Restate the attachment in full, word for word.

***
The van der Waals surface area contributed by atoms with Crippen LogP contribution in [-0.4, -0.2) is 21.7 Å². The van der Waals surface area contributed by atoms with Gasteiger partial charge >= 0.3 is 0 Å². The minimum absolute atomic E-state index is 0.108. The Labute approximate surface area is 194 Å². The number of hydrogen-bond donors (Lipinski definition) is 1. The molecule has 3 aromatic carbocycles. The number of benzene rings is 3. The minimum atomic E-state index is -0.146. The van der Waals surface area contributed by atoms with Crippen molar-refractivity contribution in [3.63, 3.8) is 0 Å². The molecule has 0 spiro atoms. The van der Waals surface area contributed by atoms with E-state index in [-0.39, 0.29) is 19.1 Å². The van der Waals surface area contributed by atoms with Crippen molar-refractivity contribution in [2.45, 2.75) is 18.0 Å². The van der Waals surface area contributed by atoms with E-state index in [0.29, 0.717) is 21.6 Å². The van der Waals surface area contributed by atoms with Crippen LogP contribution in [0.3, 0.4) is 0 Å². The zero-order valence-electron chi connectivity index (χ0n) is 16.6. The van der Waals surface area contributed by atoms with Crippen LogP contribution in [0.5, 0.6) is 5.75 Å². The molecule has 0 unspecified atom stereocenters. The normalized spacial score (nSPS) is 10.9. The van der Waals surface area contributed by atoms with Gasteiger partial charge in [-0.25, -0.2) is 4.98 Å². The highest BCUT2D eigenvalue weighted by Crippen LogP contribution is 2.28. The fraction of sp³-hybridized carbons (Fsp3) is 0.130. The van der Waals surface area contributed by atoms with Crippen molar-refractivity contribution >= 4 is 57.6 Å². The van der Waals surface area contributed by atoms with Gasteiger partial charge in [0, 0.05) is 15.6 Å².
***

The van der Waals surface area contributed by atoms with Crippen LogP contribution in [-0.4, -0.2) is 21.7 Å². The van der Waals surface area contributed by atoms with Gasteiger partial charge >= 0.3 is 0 Å². The minimum absolute atomic E-state index is 0.108. The Labute approximate surface area is 194 Å². The number of hydrogen-bond donors (Lipinski definition) is 1. The molecule has 3 aromatic carbocycles. The number of benzene rings is 3. The minimum atomic E-state index is -0.146. The van der Waals surface area contributed by atoms with Crippen molar-refractivity contribution in [3.63, 3.8) is 0 Å². The molecule has 0 spiro atoms. The van der Waals surface area contributed by atoms with E-state index in [-0.39, 0.29) is 19.1 Å². The van der Waals surface area contributed by atoms with Crippen molar-refractivity contribution in [2.45, 2.75) is 18.0 Å². The van der Waals surface area contributed by atoms with E-state index in [0.29, 0.717) is 21.6 Å². The van der Waals surface area contributed by atoms with Crippen LogP contribution in [0.3, 0.4) is 0 Å². The zero-order valence-electron chi connectivity index (χ0n) is 16.6. The van der Waals surface area contributed by atoms with Crippen LogP contribution in [0.5, 0.6) is 5.75 Å². The molecule has 0 unspecified atom stereocenters. The normalized spacial score (nSPS) is 10.9. The van der Waals surface area contributed by atoms with Gasteiger partial charge in [-0.25, -0.2) is 4.98 Å². The highest BCUT2D eigenvalue weighted by Crippen LogP contribution is 2.28. The fraction of sp³-hybridized carbons (Fsp3) is 0.130. The van der Waals surface area contributed by atoms with Crippen molar-refractivity contribution >= 4 is 57.6 Å². The van der Waals surface area contributed by atoms with Gasteiger partial charge in [0, 0.05) is 15.6 Å².